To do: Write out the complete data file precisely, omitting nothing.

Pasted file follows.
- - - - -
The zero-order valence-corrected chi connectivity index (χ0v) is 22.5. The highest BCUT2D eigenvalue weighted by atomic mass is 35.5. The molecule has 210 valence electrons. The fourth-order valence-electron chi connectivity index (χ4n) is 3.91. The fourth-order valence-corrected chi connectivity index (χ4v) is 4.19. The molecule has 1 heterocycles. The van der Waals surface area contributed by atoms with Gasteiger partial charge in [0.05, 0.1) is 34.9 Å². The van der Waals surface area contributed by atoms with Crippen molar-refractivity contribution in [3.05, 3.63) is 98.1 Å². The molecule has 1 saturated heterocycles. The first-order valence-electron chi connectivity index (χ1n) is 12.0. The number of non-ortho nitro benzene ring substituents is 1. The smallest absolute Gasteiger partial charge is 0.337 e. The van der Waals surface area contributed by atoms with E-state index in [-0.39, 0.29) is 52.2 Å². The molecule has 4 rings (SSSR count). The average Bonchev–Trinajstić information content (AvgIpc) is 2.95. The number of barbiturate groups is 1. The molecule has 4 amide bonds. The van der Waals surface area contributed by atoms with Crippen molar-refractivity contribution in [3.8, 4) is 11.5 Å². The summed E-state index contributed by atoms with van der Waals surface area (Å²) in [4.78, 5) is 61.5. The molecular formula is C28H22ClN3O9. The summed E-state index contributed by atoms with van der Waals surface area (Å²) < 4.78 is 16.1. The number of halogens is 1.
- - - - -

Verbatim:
The zero-order valence-corrected chi connectivity index (χ0v) is 22.5. The highest BCUT2D eigenvalue weighted by atomic mass is 35.5. The molecule has 210 valence electrons. The fourth-order valence-electron chi connectivity index (χ4n) is 3.91. The fourth-order valence-corrected chi connectivity index (χ4v) is 4.19. The molecule has 1 heterocycles. The van der Waals surface area contributed by atoms with Gasteiger partial charge in [0.05, 0.1) is 34.9 Å². The van der Waals surface area contributed by atoms with Crippen molar-refractivity contribution in [3.05, 3.63) is 98.1 Å². The molecule has 1 saturated heterocycles. The first-order valence-electron chi connectivity index (χ1n) is 12.0. The number of non-ortho nitro benzene ring substituents is 1. The smallest absolute Gasteiger partial charge is 0.337 e. The van der Waals surface area contributed by atoms with E-state index in [-0.39, 0.29) is 52.2 Å². The molecule has 4 rings (SSSR count). The average Bonchev–Trinajstić information content (AvgIpc) is 2.95. The number of barbiturate groups is 1. The molecule has 4 amide bonds. The van der Waals surface area contributed by atoms with Crippen molar-refractivity contribution in [3.8, 4) is 11.5 Å². The summed E-state index contributed by atoms with van der Waals surface area (Å²) in [4.78, 5) is 61.5. The molecular formula is C28H22ClN3O9. The summed E-state index contributed by atoms with van der Waals surface area (Å²) < 4.78 is 16.1. The number of halogens is 1.